Just in time libraries are able to deliver the information just in time. They do not try to hold resources, but they have developed networks through which they source, request and deliver information or resources. Just in time libraries are collaborative libraries.
Collaborative libraries are those which engage partners to work together to achieve common goals. These libraries are managed by people who
* think outside the box
* are lateral thinkers
* have recognised a threat and have turned it into an opportunity
* have assessed their services and the information environment in which they exist and have realised that they cannot possibly deliver all the information services required as an independent entity.
* recognise that taking a partner will allow them to maximise resources, access to information and technology whilst at the same time minimising costs.
The library manager of a collaborative library
* constantly assesses his or her environment using the Swot analysis
* knows the limitations of their organisation--not trying to be everything to everybody
* looks for opportunities--how to maximise service delivery without the need for increasing budgets
* looks for possible partners--who is out there with the same, or similar, goals
* thinks outside the box--looks outside the library profession for answers
* takes risks--only by taking risks can we decide if a new strategy will work
Successful managers of collaborative libraries have identified their needs and then looked for other people of like mind with whom to work on finding a solution. They are looking for someone with the same philosophy and same objectives so that they can work jointly to achieve a common goal.
Upper Murray regional Library is very successful at collaborating to achieve identified goals. It is a public company, limited by guarantee, that provides library services to nine councils in two states, NSW and Victoria. It was formerly a regional library service in which the councils collaborated to maximise resources and minimise costs. The administration centre is situated in Wodonga, Victoria. It is a unique situation to deliver library services in two states under two local government acts and also corporation law. The area covered by the library is 28,112 square kilometres and the population of the region is over 122,000. It is geographically a very challenging area, ranging from the Snowy Mountains to the inland plains.
These geographic and state border challenges have created the opportunities for Upper Murray Regional Library to collaborate. These collaborative projects are helping to deliver improved information and library services. They have allowed the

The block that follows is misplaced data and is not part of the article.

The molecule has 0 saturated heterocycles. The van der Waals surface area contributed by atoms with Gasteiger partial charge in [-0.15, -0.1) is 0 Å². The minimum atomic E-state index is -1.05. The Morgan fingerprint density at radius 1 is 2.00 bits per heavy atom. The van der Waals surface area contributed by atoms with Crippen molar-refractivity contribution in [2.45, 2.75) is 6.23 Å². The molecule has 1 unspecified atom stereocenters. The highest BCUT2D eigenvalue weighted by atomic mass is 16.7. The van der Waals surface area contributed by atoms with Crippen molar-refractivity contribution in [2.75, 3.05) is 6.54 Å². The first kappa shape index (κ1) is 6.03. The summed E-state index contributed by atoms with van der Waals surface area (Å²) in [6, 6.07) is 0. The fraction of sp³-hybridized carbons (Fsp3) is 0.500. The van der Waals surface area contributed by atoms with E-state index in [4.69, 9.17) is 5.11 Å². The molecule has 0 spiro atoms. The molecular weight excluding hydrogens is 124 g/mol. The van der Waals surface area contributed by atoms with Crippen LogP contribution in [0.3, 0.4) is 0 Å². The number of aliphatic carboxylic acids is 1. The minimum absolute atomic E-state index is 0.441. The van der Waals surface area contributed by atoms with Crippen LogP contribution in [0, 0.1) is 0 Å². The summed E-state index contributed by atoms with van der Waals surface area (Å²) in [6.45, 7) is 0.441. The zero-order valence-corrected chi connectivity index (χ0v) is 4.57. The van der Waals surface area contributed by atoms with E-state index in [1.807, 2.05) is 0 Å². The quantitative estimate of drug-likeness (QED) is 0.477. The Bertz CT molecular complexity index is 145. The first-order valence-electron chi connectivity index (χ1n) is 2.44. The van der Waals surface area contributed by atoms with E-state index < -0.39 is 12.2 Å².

* transformation from a just in case library service to a just in time service
* delivery of a higher level of information service
* reduction of the cost of service delivery and at the same to maximise access to resources
* reduction of the cost of information technology, including telecommunications
* relevance in the community and the library's future place in the information society
The projects in which there are partners are varied. Five of them illustrate the different partners with common goals and the range of services delivered.
Upper Murray Regional Library is part of MurrayLink Libraries Inc, a group of Victorian libraries which have collaborated to reduce costs and improve services. The original members of the organisation were library services ranged along the Murray River--hence the name.
The purpose of the organisation is to provide a cost effective library catalogue and an internet network. The group has developed services and supports interlibrary cooperative activities. A consortia contract for the supply of services from Kinetica was brokered and has operated since 1999. A joint purchasing project has been launched by the group and resources sharing has been a strength which has improved the effectiveness of the member libraries.
MurrayLink Libraries Inc has established, operates and maintains a server through which the network is accessed. One of the advantages of this group is that members can choose the level at which they want to participate. They do not have to be a part of every initiative of the group thus allowing independence within interdependence.